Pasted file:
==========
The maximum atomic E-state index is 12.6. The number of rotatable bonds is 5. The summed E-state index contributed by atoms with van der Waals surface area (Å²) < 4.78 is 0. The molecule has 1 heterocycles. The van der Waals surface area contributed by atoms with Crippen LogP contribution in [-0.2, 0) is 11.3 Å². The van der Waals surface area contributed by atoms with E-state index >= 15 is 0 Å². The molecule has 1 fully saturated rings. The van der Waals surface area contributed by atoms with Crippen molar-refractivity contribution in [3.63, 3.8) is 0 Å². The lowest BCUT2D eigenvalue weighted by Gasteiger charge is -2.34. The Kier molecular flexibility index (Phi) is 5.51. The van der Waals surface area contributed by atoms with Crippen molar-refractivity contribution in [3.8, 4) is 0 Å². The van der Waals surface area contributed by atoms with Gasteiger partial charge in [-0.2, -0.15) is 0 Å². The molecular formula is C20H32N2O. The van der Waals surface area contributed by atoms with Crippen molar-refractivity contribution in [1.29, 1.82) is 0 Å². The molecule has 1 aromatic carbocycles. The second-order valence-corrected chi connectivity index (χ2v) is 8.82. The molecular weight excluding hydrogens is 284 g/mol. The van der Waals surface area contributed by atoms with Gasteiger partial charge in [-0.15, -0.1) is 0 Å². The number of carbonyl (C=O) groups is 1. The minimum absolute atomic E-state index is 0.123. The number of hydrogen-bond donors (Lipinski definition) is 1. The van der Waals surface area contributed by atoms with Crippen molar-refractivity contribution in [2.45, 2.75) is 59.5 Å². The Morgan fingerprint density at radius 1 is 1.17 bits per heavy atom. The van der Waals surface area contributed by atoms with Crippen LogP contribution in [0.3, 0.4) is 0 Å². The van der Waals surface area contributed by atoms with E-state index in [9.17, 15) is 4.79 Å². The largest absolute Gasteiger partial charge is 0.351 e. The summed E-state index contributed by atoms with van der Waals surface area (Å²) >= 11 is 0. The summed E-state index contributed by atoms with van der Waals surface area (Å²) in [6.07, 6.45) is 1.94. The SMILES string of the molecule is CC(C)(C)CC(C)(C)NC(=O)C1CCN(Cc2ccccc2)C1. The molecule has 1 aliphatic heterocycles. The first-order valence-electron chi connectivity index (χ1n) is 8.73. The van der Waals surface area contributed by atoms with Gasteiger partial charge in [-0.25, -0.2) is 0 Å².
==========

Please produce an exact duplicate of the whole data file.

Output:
The maximum atomic E-state index is 12.6. The number of rotatable bonds is 5. The summed E-state index contributed by atoms with van der Waals surface area (Å²) < 4.78 is 0. The molecule has 1 heterocycles. The van der Waals surface area contributed by atoms with Crippen LogP contribution in [-0.2, 0) is 11.3 Å². The van der Waals surface area contributed by atoms with E-state index >= 15 is 0 Å². The molecule has 1 fully saturated rings. The van der Waals surface area contributed by atoms with Crippen molar-refractivity contribution in [3.63, 3.8) is 0 Å². The lowest BCUT2D eigenvalue weighted by Gasteiger charge is -2.34. The Kier molecular flexibility index (Phi) is 5.51. The van der Waals surface area contributed by atoms with Crippen molar-refractivity contribution in [3.8, 4) is 0 Å². The van der Waals surface area contributed by atoms with Gasteiger partial charge in [-0.2, -0.15) is 0 Å². The molecular formula is C20H32N2O. The van der Waals surface area contributed by atoms with Crippen molar-refractivity contribution in [1.29, 1.82) is 0 Å². The molecule has 1 aromatic carbocycles. The second-order valence-corrected chi connectivity index (χ2v) is 8.82. The molecular weight excluding hydrogens is 284 g/mol. The van der Waals surface area contributed by atoms with Gasteiger partial charge in [-0.15, -0.1) is 0 Å². The number of carbonyl (C=O) groups is 1. The minimum absolute atomic E-state index is 0.123. The number of hydrogen-bond donors (Lipinski definition) is 1. The van der Waals surface area contributed by atoms with Crippen molar-refractivity contribution in [2.45, 2.75) is 59.5 Å². The Morgan fingerprint density at radius 1 is 1.17 bits per heavy atom. The van der Waals surface area contributed by atoms with Crippen LogP contribution in [0.3, 0.4) is 0 Å². The van der Waals surface area contributed by atoms with E-state index in [9.17, 15) is 4.79 Å². The largest absolute Gasteiger partial charge is 0.351 e. The summed E-state index contributed by atoms with van der Waals surface area (Å²) >= 11 is 0. The summed E-state index contributed by atoms with van der Waals surface area (Å²) in [6.07, 6.45) is 1.94. The SMILES string of the molecule is CC(C)(C)CC(C)(C)NC(=O)C1CCN(Cc2ccccc2)C1. The molecule has 1 aliphatic heterocycles. The first-order valence-electron chi connectivity index (χ1n) is 8.73. The van der Waals surface area contributed by atoms with Gasteiger partial charge in [-0.25, -0.2) is 0 Å².